The Weight of the Nation

The Weight of the Nation

Whether you have HBO or not, you should watch the 4 part miniseries Weight of the Nation. It is available free online.

The documentary covers many aspects of the obesity situation in the US, and comes out with a clear conclusion: it is the societal pressures put on individuals that contribute heavily in getting us fat and sick. We are no less responsible than the generations before us were. We have no less willpower on average that our parents did.

To all those who think obesity is just a matter of parents educating their kids, or a person exercising self control – think again. To tackle the obesity crisis, we need to unravel vast business and political interests that are almost incomprehensible. Americans are facing impossible odds coming from various industries that profit mightily from the current obesogenic economy:

  • Junk food manufacturers (over 100 billion dollars in annual revenues)
  • Fast food establishments (over 300 billion dollars)
  • Weight Loss (tens of billions of dollars)
  • Supplements (tens of billions)
  • Healthcare (over 150 billion dollars annually in obesity related treatments)

President Calvin Coolidge once famously said that the “Business of America is business.” It seems that our society has taken this to an extreme without heeding the warning he added:

“Of course the accumulation of wealth cannot be justified as the chief end of existence.

We make no concealment of the fact that we want wealth, but there are many other things that we want very much more. We want peace and honor, and that charity which is so strong an element of all civilization. The chief ideal of the American people is idealism. I cannot repeat too often that America is a nation of idealists. That is the only motive to which they ever give any strong and lasting reaction.”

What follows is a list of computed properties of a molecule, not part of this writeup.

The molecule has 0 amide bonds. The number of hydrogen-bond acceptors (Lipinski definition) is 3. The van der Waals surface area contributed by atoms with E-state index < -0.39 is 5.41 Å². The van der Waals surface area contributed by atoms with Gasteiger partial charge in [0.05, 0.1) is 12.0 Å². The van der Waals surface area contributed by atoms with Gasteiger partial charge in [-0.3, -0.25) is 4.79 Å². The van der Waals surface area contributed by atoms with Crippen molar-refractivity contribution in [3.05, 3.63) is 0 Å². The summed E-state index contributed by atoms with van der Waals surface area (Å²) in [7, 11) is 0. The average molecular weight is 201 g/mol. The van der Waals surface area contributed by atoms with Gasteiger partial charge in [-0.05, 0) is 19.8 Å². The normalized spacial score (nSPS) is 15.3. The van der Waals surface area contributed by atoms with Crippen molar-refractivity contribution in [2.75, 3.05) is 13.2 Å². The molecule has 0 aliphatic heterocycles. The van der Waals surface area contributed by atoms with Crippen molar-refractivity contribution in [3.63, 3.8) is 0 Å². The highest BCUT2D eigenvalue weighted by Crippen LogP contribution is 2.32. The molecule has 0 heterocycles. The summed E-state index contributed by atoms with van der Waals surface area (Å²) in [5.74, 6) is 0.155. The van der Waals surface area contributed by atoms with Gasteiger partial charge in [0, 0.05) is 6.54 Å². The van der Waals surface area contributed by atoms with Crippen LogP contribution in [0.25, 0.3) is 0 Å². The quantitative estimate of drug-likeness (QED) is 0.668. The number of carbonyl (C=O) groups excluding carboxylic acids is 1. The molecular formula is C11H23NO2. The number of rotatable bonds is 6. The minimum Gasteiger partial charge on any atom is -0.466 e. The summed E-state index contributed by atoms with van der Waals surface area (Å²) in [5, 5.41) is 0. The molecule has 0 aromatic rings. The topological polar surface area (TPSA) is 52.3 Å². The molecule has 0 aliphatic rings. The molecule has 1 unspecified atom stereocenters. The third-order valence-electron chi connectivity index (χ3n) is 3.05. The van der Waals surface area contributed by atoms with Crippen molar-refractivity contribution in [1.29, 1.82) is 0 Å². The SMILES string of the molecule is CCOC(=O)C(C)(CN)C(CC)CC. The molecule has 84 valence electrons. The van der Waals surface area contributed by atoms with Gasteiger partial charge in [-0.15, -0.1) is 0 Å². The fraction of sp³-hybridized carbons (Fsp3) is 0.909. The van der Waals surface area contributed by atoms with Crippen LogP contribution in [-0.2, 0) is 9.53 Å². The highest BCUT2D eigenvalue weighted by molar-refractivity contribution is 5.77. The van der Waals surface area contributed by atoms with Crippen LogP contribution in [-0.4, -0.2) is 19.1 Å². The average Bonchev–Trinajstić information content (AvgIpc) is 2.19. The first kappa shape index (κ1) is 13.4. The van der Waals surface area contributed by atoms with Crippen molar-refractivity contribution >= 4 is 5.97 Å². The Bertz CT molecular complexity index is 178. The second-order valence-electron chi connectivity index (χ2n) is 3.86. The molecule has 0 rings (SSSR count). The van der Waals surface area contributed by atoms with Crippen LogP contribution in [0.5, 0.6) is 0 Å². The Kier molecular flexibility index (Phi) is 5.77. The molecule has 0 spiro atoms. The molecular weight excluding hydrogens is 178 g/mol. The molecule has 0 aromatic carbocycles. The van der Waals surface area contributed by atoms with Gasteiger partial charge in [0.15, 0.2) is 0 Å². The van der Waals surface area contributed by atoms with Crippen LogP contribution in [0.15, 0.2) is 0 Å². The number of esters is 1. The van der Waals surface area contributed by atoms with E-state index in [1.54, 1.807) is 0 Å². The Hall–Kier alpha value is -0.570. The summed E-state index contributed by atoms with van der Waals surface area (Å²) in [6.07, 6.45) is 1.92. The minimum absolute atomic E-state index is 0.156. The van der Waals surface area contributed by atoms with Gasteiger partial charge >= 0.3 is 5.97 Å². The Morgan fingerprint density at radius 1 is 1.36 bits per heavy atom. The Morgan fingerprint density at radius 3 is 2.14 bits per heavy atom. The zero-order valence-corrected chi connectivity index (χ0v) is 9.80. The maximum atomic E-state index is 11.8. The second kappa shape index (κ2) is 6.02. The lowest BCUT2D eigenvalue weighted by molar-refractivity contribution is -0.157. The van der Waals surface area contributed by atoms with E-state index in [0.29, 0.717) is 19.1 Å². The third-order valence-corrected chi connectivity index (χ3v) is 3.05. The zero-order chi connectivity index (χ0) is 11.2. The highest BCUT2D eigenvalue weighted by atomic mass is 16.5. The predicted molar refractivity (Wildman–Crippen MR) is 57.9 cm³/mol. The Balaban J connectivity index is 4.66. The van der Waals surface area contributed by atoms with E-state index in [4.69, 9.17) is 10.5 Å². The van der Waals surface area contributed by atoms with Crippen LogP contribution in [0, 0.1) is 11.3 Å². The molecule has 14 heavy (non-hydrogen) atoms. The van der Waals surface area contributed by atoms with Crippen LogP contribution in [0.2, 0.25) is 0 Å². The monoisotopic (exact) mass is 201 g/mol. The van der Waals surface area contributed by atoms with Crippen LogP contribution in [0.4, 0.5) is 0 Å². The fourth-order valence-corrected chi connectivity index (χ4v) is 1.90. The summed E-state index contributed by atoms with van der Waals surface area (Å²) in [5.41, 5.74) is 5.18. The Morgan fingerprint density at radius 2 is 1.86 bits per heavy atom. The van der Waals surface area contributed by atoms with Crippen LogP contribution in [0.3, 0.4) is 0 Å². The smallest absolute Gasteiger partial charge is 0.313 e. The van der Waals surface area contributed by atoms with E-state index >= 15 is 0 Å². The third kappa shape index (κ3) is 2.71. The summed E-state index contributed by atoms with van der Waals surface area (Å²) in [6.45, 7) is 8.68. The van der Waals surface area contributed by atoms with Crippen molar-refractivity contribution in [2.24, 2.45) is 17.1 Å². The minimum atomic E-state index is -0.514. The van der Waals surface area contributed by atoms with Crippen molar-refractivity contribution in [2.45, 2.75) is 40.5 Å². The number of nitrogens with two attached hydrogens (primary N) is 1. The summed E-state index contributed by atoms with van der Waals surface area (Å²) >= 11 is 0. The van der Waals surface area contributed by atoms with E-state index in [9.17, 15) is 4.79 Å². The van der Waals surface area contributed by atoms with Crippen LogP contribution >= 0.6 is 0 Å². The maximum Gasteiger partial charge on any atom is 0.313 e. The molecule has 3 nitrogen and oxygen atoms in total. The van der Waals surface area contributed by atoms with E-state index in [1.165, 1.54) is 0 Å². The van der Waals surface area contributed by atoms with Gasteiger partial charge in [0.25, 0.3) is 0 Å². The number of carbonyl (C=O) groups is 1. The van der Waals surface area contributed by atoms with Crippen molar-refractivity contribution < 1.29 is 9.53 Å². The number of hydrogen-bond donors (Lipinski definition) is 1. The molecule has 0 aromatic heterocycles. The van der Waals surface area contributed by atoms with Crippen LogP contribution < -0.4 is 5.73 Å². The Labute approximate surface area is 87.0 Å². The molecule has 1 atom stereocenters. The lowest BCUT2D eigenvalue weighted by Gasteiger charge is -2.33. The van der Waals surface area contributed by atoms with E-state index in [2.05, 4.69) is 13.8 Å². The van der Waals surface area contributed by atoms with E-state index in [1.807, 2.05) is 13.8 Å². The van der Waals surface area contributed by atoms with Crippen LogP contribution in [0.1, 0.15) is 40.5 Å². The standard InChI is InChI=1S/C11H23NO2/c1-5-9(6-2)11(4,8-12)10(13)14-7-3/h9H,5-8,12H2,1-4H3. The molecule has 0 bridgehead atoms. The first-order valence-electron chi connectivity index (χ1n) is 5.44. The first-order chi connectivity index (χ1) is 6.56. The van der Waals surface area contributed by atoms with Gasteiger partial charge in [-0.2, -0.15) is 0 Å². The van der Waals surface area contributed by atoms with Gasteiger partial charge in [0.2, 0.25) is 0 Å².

Seems like we need to get off the money train and back to some of the basics that have made this country so great. Easier said than done.

What do you suggest?

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  • Ken Leebow

    I found the documentary to be horrifically depressing. 

    Beyond interviewing many obese people who wanted a magic pill and cried, they perpetuated myths such as … Eat Less, Exercise More and a calorie is a calorie. 

    On a positive note, as least they did not chop off the heads of obese people.  

    And, by concentrating on obesity, we lose sight of the real problem (cause and effect)… horrific food = disease. 

    Ken Leebow

  • Dr. Ayala

    I agree with Ken. The first installment of the series was terribly depressing. But I applaud HBO for this effort to agitate for change. It is also clear that the series won’t end with a simple prescription for a quick fix, but depressing as it is, we need to remind ourselves of what we already know.
    The historic perspective of the fight against smoking should make us hopeful.I have a feeling we’re reaching a tipping point, and things will start to change.

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  • nelliesabin

    “To all those who think obesity is just a matter of parents educating their kids, or a person exercising self control – think again. To tackle the obesity crisis, we need to unravel vast business and political interests that are almost incomprehensible.”


    • EVIL food scientist

      So, basically we’re back to the point where people can’t make decisions for themselves.  “Evil” businesses (fast food, snack foods, candy, soda) must be closed or taxed out of existence. 

      What a fine idea! Perhaps we can have people get on a scale prior to buying any food products and we can dictate to them what they can and can’t buy!  Even if there’s no more soda, chips, candy, or quarter pounders, these fatties will figure out a way to continue to gorge themselves on SOMETHING, I just know it!

      • April